Edwyn Collins seems to have hung round the peripheries of pop success for nigh on twenty years now. Despite writing a bona fide Eighties classic in Orange Juice‘s Rip It Up and being the man behind the massive hit that was A Girl Like You back in 1996, he’s always had the image of one of pop’s nearly men. While his new album, Doctor Syntax, is unlikely to bring him much belated success, it is another fine example of Collins’ delightfully quirky songs.
Collins’ fifth solo album was recorded over a period of three years and it’s obvious by the lush production just how much care has been lavished on it. The opening track I Never Felt Like This is a laid back, soulful number which is Collins’ attempt to update the Chi-Lites . True to form, the obligatory harmony backing vocals do indeed recall the legendary Chicago smoothies. Similarly, Should’ve Done That gives more than a nod to Prince , even in the rather idiosyncratic moments where Collins murmurs “One little piggie had roast beef…”
Fans who may be worried that Edwyn is rivalling Jay Kay‘s position as chief white soul boy and has mis-laid his sense of humour, shouldn’t be too concerned. Mine Is At contains possibly the finest couplet to grace an album this year, namely “See my lifestyle ain’t changed much/I just take more risks/that’s remarkably easy/when you’re remarkably pissed”.
The highlight of the album is undoubtedly The Beatles which Collins describes as “the story of the Beatles compressed into four minutes”. Musically, it’s a knowing pastiche of Beatleseque sounds, but it’s lyrically that the song really stands out. Basically it’s a succession of lines of Collins intoning “Let’s hear it for the fab Beatle…Let’s hear it for the quiet Beatle” before mentioning Hamburg, Brian Epstein, Allan Klein, and containing the very clever line “But the catcher in the rye, was the reaper in disguise”. Finishing off with “So sad about the dead Beatle”, you’re not sure whether Edwyn was for or against the Fab Four by the end of the song, but it’s certainly the track that sticks in the memory.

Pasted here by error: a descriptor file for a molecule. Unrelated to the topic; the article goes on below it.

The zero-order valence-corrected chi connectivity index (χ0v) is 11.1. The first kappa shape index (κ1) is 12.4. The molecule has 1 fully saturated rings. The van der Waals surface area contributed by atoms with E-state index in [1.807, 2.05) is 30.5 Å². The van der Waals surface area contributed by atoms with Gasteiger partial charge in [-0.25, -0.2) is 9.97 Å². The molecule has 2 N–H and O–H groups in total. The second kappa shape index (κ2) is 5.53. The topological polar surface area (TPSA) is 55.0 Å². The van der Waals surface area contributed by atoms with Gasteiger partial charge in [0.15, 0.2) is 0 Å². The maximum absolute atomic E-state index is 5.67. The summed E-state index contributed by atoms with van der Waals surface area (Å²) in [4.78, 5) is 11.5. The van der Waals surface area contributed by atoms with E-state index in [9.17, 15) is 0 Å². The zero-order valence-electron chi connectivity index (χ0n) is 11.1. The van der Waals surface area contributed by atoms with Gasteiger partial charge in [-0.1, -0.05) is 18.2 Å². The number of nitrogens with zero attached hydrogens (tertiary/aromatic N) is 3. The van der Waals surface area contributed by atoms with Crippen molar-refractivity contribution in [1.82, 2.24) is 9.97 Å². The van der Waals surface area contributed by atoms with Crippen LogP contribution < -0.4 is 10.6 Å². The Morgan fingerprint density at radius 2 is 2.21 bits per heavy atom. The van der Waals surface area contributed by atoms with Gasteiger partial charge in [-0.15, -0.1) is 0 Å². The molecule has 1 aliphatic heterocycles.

At first listen this record may seem a bit too self-consciously quirky and Collins lugubrious voice, while undoubtedly impressive, may grate after a while. Also, some of the tracks here, such as Back To The Backroom seem to amble along with no clear purpose. Just when your attention starts to wander though, along comes a gorgeous track like Splitting Up, or the ‘talking blues’ of 20 Years Too Late to grab it back again.
In general this is a welcome return by one of pop music’s true originals. The glory days are probably behind him these days, but for those in need of an entertaining hour’s listen, this is just what the doctor ordered.